The Okanagan Valley
The Okanagan Valley is by far the biggest and most important wine region in British Columbia. At 8,619 acres (3,488 hectares), the Okanagan Valley contains 84% of B.C.’s total vineyard area, and its 133 wineries comprise almost half of B.C.’s total of 273.
Extending 250 kilometers north of the US border from Osoyoos, the Okanagan is large enough to contain significantly differing microclimatic zones. For comparison, famous regions such as Napa and Burgundy’s Côte d’Or - both of which are much larger in terms of number of wineries and total production – are far more compact. From San Pablo Bay in the south to Calistoga in the north, Napa is just 64 kilometers long; the Côte d’Or stretches just 57 kilometers from Marsannay to Santenay. Napa contains 16 distinct AVAs and the Côte d’Or has 32 grands crus as well as hundreds of lesser appellations, all with clearly defined characteristics. There is no question that the Okanagan’s vast potential for diversity will emerge more and more over time, as we drill down to the level that both Burgundy and Napa have. The Okanagan's future is profoundly exciting.
Much like all other B.C. wine regions, viticulture in the Okanagan is governed by a set of interdependent geographical, geological, and climatic factors that, when taken together, allow grapes to ripen where they normally would not.
Our extreme northern latitude - at the very edge for grape-growing – provides a paradoxical benefit. While it gives us a growing season much shorter than more southern regions, it also gives us significantly more hours of daylight in the summer (three hours more per day than Napa, for example), allowing the plants to thrive with a shorter, but more intense, growing cycle.
The Okanagan’s geography is also critically important. Parallel mountain ranges create a rain shadow effect, providing the aridity grapevines love. The shrub-steppe ecosystem’s Ponderosa pines, sagebush, and Antelope brush landscape demonstrates that the Southern Okanagan is ecologically more closely related to the Sonoran desert of Northern Mexico and Arizona than Coastal British Columbia.
These desert-like conditions are borne out by very sparse rainfall in the growing season. The north Okanagan receives 15 inches of rain a year (380 millimetres) while the southern end gets a paltry 10 inches (250 millimetres). To put this into context, vines need at least 20 inches (500 millimeters) of water during the growing season; so in the Okanagan, vineyards require supplemental irrigation. In comparison, the coastal city of Vancouver (Canada’s third wettest city), which is 400 kilometers away, rainfall is 45 inches per year (1,153 millimeters).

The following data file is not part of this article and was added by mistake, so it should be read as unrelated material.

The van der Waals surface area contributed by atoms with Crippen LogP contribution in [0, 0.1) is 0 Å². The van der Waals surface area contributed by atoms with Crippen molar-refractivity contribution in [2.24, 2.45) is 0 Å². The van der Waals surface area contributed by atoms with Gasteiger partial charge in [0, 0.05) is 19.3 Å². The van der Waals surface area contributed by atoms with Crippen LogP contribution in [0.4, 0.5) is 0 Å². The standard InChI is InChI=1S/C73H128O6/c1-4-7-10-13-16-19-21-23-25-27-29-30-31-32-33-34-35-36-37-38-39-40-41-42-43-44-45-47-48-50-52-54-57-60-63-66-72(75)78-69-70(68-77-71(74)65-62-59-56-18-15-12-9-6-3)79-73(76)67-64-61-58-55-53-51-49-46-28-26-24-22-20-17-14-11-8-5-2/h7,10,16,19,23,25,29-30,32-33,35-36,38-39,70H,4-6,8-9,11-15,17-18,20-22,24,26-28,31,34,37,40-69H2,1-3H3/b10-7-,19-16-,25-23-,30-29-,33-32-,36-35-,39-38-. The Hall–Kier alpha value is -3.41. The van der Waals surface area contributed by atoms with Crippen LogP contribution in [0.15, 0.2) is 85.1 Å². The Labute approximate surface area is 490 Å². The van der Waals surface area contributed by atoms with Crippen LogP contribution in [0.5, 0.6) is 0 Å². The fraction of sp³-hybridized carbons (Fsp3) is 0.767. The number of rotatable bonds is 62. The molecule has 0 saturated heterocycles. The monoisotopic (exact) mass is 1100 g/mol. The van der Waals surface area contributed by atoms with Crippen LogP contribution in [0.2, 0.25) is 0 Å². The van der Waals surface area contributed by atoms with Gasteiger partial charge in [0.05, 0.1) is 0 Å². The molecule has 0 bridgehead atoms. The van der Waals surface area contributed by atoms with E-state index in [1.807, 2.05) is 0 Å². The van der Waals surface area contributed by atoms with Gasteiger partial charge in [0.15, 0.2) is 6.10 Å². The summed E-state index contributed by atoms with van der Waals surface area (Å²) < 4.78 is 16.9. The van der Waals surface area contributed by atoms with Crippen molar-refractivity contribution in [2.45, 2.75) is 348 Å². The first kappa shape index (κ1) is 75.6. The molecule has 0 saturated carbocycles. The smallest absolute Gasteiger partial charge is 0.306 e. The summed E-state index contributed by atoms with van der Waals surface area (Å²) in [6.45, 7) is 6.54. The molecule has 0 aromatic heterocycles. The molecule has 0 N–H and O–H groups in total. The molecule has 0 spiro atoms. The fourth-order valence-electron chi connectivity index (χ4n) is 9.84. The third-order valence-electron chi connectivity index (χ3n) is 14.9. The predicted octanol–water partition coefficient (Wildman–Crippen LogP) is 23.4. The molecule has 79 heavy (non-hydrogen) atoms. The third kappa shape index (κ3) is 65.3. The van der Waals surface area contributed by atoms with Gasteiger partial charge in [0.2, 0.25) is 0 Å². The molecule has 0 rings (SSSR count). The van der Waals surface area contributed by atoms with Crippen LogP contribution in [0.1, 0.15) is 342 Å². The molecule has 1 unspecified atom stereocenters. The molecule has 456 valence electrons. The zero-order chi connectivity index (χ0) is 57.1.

The Okanagan Valley’s famous lakes are equally influential, profoundly modifying the temperatures in the valley. This is especially important in the winter, when the vines would freeze without the warming influence of such large bodies of water. In the summer, the lakes stimulate airflow that moderates the extreme daytime temperatures (frequently 35-40° Celsius mid-summer) while creating cool night temperatures that are essential for preserving the fresh natural acidity that is an Okanagan hallmark. Lake Okanagan reaches depths of 232 meters (761 feet) and Skaha Lake is comparatively shallow at roughly 55 meters (177 feet). Vineyards carpet the lakeside benchlands wherever possible, benefiting from the tempering effect.
Geologically, the Okanagan combines very old bedrock of volcanic origin and extremely young soils deposited by cataclysmic flooding at the end of the Ice Age, just 10,000 years ago. The South Okanagan has famously sandy soils, in some places 100 meters deep. The North Okanagan is typified by clay and gravel soils. Throughout the Okanagan there is a high frequency of calcium carbonate, which has an important influence on the acid balance of the wines. Ancient schist, granite and gneiss appear also, creating a rich soil tapestry for vineyards.
The Okanagan Valley is a very young and dynamic region still in the throes of experimentation: one aspect of this is a baffling array of grape varieties and styles. Key findings so far include remarkable results with Cabernet Franc, Pinot Noir, Syrah, and Semillon, all of which present unique wines adapted by the Okanagan environment, tasting completely unlike their European antecedents in the same way that Argentinean Malbec is so unlike French Malbec.
It may be early to tell (by a century or two), but it is expected that the North Okanagan will specialize in cooler climate varieties, especially Pinot Noir, Chardonnay, and Riesling, while the South Okanagan will specialize in Rhone (Syrah, Grenache) and Bordeaux (Cabernet Sauvignon and Franc, Merlot) reds.
Sub-regions are beginning to emerge. Along with the Golden Mile Bench (the Okanagan’s first official sub-appellation), Black Sage Bench, Black Sage Gravel Bar, Okanagan Falls, East Kelowna, and Naramata are obvious candidates for sub-regional recognition – among others, with many more to come. It’s the next big step for this remarkable valley.